The summer months are the busiest time of year for domestic and international visitors to kauri forests, with more than 10,000 people expected to visit Waipoua Forest, home of Tāne Mahuta, during the first two weeks of January.
DOC Kauri Coast Operations Manager Stephen Soole says the public must clean their footwear and gear before they visit our great kauri forests, and always stay on the open tracks.
“Stepping off the track puts all our kauri in great danger. Even the smallest movement of soil is enough to transfer kauri dieback from one tree to another.”
When visiting a kauri forest, DOC is encouraging you to:
- Scrub soil off your shoes and equipment and check it’s all removed when you visit or leave a kauri forest area.
- Use our hygiene stations and follow the steps to scrub, check all soil is removed and then spray to disinfect.
- The risk is too high to assume anywhere is free of kauri dieback. DOC works hard to prevent it spreading, but we need you to stay on the track and away from kauri roots to help keep our trees safe.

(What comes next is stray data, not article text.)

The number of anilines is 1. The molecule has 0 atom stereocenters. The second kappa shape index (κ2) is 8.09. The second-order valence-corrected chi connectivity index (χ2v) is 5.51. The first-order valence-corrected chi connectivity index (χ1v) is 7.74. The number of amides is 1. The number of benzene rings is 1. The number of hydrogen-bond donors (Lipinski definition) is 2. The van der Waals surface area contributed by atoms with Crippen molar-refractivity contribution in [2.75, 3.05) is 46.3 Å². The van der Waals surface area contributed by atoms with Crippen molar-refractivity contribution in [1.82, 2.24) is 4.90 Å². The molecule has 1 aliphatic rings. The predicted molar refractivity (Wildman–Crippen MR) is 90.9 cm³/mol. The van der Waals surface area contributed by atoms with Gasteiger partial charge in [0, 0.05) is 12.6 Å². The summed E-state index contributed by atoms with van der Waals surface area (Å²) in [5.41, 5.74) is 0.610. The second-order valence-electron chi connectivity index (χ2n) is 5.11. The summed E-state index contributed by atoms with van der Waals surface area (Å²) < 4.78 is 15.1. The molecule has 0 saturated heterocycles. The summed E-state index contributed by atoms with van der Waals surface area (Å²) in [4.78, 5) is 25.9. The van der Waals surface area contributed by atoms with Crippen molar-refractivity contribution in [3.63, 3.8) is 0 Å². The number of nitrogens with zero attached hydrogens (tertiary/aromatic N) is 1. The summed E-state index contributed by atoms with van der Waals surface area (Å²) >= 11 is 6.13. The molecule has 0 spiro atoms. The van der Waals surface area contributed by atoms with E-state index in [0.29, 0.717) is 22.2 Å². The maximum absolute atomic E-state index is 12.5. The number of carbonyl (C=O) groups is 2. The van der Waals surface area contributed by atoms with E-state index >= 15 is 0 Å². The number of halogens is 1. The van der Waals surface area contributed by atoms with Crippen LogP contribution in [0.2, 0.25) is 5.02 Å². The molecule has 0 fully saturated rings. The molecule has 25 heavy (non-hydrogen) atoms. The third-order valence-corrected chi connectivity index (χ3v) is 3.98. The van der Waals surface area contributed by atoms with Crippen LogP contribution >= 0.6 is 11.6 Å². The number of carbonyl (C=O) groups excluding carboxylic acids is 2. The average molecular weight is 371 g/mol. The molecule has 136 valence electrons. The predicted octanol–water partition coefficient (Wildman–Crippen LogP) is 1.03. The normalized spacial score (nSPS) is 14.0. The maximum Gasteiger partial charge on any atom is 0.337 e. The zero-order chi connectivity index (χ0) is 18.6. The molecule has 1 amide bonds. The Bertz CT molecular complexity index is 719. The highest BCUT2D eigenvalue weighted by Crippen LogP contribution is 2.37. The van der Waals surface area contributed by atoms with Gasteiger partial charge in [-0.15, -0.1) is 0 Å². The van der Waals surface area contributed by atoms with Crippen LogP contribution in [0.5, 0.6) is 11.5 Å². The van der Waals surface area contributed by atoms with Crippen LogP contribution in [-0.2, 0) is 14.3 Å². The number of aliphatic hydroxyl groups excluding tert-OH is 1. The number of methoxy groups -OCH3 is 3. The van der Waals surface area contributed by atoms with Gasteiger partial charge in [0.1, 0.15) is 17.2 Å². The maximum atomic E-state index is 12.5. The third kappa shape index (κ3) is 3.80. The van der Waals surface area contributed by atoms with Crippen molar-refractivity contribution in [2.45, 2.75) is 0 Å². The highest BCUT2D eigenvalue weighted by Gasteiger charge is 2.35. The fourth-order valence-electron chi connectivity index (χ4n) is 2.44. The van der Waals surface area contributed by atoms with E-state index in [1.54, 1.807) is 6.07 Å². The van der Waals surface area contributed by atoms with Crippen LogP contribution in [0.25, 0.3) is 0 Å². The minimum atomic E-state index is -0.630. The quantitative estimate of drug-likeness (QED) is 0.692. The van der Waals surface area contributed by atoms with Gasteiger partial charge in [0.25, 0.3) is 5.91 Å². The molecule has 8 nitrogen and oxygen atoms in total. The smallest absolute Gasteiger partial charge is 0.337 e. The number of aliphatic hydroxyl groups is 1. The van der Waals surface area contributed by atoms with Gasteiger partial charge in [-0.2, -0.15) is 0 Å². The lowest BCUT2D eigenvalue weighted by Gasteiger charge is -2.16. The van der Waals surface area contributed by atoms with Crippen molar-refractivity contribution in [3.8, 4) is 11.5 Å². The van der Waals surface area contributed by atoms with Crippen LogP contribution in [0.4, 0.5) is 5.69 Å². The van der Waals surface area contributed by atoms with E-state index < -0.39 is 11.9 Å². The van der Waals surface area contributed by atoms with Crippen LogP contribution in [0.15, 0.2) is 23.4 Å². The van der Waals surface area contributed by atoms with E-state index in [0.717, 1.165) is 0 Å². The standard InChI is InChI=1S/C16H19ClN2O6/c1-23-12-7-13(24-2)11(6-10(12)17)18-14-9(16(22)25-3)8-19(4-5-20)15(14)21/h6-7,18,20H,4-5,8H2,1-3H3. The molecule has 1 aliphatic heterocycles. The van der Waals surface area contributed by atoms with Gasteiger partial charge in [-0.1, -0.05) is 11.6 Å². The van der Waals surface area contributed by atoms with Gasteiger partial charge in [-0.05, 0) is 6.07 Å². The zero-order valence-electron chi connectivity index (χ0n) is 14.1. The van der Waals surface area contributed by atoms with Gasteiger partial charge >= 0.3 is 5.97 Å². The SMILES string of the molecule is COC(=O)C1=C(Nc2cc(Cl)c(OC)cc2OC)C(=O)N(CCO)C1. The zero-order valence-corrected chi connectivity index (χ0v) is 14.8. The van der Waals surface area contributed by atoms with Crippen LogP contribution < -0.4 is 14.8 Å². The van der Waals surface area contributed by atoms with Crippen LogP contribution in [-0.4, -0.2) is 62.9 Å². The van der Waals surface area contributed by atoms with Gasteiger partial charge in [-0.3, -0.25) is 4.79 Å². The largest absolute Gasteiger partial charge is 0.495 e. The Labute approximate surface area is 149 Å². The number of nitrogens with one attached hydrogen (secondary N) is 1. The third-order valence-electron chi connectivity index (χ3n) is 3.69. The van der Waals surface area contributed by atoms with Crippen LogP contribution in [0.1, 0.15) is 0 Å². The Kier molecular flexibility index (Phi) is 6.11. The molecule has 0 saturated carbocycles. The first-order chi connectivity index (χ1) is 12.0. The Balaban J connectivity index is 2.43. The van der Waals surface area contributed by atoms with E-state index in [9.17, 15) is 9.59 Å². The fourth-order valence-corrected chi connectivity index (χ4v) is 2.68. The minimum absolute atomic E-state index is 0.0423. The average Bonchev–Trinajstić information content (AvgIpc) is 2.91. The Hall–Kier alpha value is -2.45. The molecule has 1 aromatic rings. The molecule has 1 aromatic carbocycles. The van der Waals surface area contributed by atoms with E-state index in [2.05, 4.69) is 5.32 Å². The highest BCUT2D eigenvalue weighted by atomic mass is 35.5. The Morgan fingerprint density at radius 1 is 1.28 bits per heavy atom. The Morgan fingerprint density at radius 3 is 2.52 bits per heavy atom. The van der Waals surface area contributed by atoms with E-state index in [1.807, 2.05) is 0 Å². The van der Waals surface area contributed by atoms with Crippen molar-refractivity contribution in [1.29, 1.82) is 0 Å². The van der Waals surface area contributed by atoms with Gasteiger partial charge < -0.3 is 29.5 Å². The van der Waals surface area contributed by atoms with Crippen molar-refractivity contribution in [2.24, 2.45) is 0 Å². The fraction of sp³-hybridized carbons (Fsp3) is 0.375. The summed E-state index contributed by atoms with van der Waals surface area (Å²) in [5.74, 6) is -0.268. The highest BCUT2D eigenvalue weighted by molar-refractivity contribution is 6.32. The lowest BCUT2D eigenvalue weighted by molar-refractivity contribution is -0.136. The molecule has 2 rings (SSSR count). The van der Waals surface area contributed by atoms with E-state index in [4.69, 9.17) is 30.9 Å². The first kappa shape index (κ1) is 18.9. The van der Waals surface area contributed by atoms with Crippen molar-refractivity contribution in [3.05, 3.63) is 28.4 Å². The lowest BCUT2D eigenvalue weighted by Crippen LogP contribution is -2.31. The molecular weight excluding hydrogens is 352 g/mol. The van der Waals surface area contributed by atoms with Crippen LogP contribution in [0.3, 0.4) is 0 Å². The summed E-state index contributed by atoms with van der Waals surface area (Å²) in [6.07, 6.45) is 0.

- Protect our kauri, your actions now can make a difference.
“Together we can stop the spread of this disease and ensure that Tāne Mahuta continues to stand tall, and our ancient kauri trees are preserved for many generations to come”, says Stephen Soole.
About Kauri dieback
Kauri dieback can kill kauri of all ages. It’s a disease caused by a microscopic fungus-like organism, called Phytophthora agathidicida (PA). It lives in the soil and infects kauri roots, damaging the tissues that carry nutrients and water within the tree, effectively starving it to death.
There is no cure for kauri dieback, and the disease kills most if not all the kauri it infects. It can be spread by just a pinhead of soil.